Tree advocates launch new guidebook making connection between trees and air qualityPosted by jkittrell on Dec 6, 2007 in Conservation, Forestry, News | Comments Off
LAS VEGASâ€”Shades of Green, a collaboration of tree experts, planners and educators, have developed the first free resource designed to increase awareness about the value of community trees in improving air quality.
Cleaner Air, Tree by Tree: A Best Management Practices and Guide for Urban Trees in Southern Nevada will be launched December 13 at two events.
â€œWe wanted to create an easy-to-use resource guide for developers, planners and decision makers specifically tailored to Southern Nevada,â€ said Matt Koepnick, community forester with the Nevada Division of Forestry.
To emphasize the importance of trees to Nevadaâ€™s air quality, the group will launch the book December 13 at noon at the University of Nevada Cooperative Extension on 8050 S. Maryland Parkway. A tree planting ceremony will follow in front of UNLVâ€™s William S. Boyd School of Law at 2:30. The tree planting ceremony is free and open to the public.
â€œWe want to encourage our community leaders to use best practices for valuing trees in Nevada and participate in this tree planting to highlight our commitment to improving air quality,â€ Pete Anderson, State Forester.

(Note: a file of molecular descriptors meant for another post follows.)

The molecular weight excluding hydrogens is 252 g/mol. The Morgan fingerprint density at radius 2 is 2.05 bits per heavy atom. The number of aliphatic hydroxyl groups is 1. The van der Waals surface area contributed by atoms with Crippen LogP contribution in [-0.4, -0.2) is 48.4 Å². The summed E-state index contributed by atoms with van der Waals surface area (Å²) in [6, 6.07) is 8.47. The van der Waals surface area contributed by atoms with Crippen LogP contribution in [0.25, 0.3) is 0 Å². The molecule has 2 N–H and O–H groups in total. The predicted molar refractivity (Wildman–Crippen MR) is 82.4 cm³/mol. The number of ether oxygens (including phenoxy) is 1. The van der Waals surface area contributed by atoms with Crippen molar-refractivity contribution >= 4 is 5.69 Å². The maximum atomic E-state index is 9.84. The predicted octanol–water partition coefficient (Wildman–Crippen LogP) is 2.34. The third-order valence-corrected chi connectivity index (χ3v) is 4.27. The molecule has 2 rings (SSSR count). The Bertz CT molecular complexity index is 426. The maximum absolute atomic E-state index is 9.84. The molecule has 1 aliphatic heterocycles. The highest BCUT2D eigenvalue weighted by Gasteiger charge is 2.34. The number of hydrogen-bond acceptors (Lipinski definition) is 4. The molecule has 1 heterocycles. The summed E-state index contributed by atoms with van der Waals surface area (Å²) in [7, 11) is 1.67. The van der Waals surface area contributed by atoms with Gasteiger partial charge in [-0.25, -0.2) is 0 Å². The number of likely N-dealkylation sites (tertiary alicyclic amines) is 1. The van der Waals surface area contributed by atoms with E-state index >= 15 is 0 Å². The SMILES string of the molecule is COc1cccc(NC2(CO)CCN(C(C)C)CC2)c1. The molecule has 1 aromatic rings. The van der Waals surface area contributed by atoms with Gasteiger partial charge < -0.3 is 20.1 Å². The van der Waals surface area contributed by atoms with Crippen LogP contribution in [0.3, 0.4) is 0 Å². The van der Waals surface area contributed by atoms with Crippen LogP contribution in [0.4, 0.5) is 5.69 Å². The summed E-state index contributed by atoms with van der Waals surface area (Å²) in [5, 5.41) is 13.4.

The Nevada Division of Forestry, in partnership with the USDA Forest Service, is helping Clark County leverage the benefits of urban trees to reduce problems with air pollution, heat islands and runoff. Research shows that trees play an important role in improving air quality in even the most arid climates.
“We believe that providing proven benefits and techniques for managing urban trees in an easy-to-use format can have a powerful impact on air quality throughout the region,” said Susan Stead, urban forestry program coordinator with the Nevada Division of Forestry.
Shades of Green plans to make the guidebook available in areas with similar climates. Cleaner Air, Tree by Tree can be downloaded at the Nevada Division of Forestry’s Web site.
Contact Susan Stead at 775-684-2506 for more information.